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BRIDGEWORK

This blog post is created and presented by Mike Stein

I have always been fascinated by bridges … their graceful appearance, sweeping curves, and the promise they hold of places beyond. As a young child, I would find pictures of my favorites, lay out a grid on paper, and faithfully copy their magical and majestic forms. When my parents took my sister and I on road trips, I always looked forward to crossing whatever bridges our route would take in.

The allure I feel for bridges has never left me, and when I started taking photographs, they were an obvious subject. One thing about living in the New York metropolitan area — there are a lot of bridges. Following are some of my favorites.

The Manhattan Bridge

The Manhattan Bridge by Mike Stein

Stepchild to the Brooklyn Bridge, that better-known sibling just to the south, it is a beautiful bridge in its own right. This photograph also includes two of New York City’s icons — the Empire State Building and yes, the Brooklyn Bridge. Where is the Brooklyn Bridge, you might ask. I took this shot from it, and those are its cables in the foreground.

 

The Queensborough Bridge

Cloud Bridge Drama By Mike Stein

Cloud Bridge Drama By Mike Stein

Connecting Long Island City, Queens with midtown Manhattan, this is actually the bridge with three names. It’s the Queensborough Bridge. No wait — it’s the 59th Street Bridge (“Feelin’ Groovy” — remember that Simon and Garfunkel song!). No wait — it’s the Ed Koch Bridge (former NYC mayor for 12 years). All three are correct. I took this photograph from the upper level going into Manhattan at dusk.

The Triborough Bridge

The Triborough Bridge by Mike Stein

This is the bridge with only two names. Actually, the Triborough Bridge does not exist anymore, at least not in name. The bridge still stands but the name has been changed. It was so named because it connects Manhattan, Queens, and the Bronx. About five years ago it officially became the Robert F. Kennedy (RFK) Bridge. But lots of people still call it the Triboro. In fact, many of the highway signs still refer to it as that. Other signs call it the RFK. This can be very confusing to out-of-towners, who must wonder if this is two different bridges or the same bridge. I shot this from Astoria Park in Queens.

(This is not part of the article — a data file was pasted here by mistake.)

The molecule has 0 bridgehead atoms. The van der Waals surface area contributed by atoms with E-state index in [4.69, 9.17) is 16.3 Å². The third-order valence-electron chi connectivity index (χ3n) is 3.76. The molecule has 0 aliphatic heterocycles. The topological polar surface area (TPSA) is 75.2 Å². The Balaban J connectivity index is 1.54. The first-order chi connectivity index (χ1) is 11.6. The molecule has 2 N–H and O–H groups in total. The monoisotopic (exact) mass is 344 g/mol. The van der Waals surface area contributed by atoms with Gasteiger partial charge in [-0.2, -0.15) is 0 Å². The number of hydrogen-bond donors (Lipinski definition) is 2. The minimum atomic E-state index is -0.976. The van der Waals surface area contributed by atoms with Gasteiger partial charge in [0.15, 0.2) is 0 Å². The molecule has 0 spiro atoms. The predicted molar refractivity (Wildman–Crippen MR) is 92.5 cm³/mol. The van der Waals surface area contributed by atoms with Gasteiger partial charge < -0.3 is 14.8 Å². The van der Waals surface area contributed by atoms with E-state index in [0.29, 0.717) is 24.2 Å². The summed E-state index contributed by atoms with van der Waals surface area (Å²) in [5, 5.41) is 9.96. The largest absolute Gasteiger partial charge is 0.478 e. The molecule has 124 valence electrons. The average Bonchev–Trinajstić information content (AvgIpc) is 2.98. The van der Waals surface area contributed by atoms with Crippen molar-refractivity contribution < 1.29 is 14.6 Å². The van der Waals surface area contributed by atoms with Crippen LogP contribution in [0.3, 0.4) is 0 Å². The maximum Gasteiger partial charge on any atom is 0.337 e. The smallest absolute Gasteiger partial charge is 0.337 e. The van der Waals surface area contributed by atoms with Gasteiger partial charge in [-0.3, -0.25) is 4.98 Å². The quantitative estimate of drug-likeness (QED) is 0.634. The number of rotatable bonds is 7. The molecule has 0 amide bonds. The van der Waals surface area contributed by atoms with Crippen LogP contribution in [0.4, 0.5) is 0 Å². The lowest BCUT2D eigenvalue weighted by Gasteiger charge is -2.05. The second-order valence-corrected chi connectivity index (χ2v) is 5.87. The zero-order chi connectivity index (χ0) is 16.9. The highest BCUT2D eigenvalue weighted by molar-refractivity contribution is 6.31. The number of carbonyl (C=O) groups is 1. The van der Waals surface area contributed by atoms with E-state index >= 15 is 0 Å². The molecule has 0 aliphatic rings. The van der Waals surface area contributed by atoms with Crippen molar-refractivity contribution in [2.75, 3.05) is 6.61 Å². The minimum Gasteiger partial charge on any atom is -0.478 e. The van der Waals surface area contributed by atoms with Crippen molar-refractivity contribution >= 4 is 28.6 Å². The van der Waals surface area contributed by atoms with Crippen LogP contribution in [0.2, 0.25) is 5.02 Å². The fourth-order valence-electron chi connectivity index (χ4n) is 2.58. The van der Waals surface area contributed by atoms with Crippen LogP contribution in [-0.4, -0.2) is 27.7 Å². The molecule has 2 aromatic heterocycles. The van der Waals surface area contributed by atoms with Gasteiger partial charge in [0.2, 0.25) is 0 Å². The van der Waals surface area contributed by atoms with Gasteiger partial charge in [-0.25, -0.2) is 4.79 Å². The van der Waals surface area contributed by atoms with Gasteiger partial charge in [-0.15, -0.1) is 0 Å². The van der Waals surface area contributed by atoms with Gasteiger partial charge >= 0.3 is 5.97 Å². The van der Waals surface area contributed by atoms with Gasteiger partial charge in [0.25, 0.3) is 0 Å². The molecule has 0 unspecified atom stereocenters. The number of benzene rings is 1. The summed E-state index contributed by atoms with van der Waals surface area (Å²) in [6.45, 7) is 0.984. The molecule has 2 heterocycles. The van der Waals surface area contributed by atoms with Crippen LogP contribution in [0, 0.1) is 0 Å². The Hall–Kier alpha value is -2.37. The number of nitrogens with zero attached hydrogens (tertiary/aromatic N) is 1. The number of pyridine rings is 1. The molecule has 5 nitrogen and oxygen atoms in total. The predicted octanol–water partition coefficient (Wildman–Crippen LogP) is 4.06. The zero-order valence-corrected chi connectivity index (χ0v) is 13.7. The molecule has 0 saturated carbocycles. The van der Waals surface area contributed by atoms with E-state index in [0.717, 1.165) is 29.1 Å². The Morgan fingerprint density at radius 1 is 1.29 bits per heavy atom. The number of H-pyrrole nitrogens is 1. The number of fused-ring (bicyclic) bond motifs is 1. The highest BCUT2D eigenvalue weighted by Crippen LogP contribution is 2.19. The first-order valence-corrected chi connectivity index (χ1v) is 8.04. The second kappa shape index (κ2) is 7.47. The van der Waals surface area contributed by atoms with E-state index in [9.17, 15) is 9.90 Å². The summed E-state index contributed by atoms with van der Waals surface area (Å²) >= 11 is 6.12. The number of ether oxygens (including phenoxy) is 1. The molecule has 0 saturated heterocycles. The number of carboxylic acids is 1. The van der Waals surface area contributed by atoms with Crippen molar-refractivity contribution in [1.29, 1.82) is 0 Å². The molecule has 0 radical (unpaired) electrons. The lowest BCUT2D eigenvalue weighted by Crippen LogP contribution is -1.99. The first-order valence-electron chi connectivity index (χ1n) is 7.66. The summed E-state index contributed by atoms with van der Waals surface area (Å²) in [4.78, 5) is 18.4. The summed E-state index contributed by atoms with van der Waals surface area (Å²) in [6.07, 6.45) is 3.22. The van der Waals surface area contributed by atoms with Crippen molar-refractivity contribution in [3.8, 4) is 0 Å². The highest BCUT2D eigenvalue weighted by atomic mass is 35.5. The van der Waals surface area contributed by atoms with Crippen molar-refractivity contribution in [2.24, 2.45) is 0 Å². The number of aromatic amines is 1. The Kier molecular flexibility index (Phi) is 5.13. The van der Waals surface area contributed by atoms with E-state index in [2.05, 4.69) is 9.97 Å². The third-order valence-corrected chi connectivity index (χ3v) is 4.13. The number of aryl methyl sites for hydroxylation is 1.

The Hell Gate Bridge

The Hell Gate Bridge by Mike Stein

The Hell Gate Bridge by Mike Stein

This is one of my very favorites. Steel arch bridges are somewhat uncommon, but this one has an almost exact twin — the Sydney Harbour Bridge in Australia, for which this bridge was the inspiration. This bridge connects Queens with the Bronx and is parallel to and pretty much next to the Triboro/RFK Bridge. They say this bridge is built so sturdy it will last a thousand years. But to drive over it is the impossible dream. It’s a railroad bridge only. This photograph was also taken from Astoria Park in Queens.

The Williamsburg Bridge

The Williamsburg Bridge by Mike Stein

 

Lots of people call it the “Willy B.” I prefer “Willie Bee” but whatever — with so many New York bridges having tolls, it is refreshing that it is still the free Willy Bee. This shot was taken from South 5th Street in Williamsburg, Brooklyn. My mother grew up on this street many years ago and I imagine that she might have often seen the sunset from her bedroom window just like this. The Williamsburg Bridge feeds straight into busy Delancey Street in Manhattan. If you want to get stuck in killer traffic driving in from Brooklyn, this is the bridge for you!

The Brooklyn Bridge

Brooklyn Bridge DreamBy Mike Stein

Brooklyn Bridge Dream by Mike Stein

The queen of all bridges is probably the number one icon of New York City. I have even seen it in Italy as a brand of chewing gum. In this case, it came to me as in a dream. Or maybe I just screwed up my camera settings. Sometimes bad technique can actually yield interesting results. Warning to kids: do not try this at home!

Contact Long Island Photo Gallery for further detail on any of the images you’ve seen by Mike Stein within this blog post.

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